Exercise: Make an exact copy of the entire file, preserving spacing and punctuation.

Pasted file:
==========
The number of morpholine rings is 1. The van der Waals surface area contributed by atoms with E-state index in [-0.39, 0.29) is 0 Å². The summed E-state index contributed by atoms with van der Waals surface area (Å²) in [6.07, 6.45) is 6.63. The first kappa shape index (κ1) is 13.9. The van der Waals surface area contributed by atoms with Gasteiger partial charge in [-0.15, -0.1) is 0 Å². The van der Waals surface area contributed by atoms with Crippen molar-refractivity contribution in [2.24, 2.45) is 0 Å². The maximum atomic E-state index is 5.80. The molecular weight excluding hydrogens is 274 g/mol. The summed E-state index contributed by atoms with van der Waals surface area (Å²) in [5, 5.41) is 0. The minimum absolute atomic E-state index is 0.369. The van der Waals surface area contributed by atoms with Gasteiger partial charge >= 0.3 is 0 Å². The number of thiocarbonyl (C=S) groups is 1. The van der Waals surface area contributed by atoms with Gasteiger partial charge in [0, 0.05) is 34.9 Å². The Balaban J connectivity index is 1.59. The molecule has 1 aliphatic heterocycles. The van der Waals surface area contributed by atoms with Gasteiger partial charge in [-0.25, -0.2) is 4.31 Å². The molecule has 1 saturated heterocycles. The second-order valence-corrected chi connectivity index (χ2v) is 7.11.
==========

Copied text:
The number of morpholine rings is 1. The van der Waals surface area contributed by atoms with E-state index in [-0.39, 0.29) is 0 Å². The summed E-state index contributed by atoms with van der Waals surface area (Å²) in [6.07, 6.45) is 6.63. The first kappa shape index (κ1) is 13.9. The van der Waals surface area contributed by atoms with Gasteiger partial charge in [-0.15, -0.1) is 0 Å². The van der Waals surface area contributed by atoms with Crippen molar-refractivity contribution in [2.24, 2.45) is 0 Å². The maximum atomic E-state index is 5.80. The molecular weight excluding hydrogens is 274 g/mol. The summed E-state index contributed by atoms with van der Waals surface area (Å²) in [5, 5.41) is 0. The minimum absolute atomic E-state index is 0.369. The van der Waals surface area contributed by atoms with Gasteiger partial charge >= 0.3 is 0 Å². The number of thiocarbonyl (C=S) groups is 1. The van der Waals surface area contributed by atoms with Gasteiger partial charge in [0, 0.05) is 34.9 Å². The Balaban J connectivity index is 1.59. The molecule has 1 aliphatic heterocycles. The van der Waals surface area contributed by atoms with Gasteiger partial charge in [-0.25, -0.2) is 4.31 Å². The molecule has 1 saturated heterocycles. The second-order valence-corrected chi connectivity index (χ2v) is 7.11.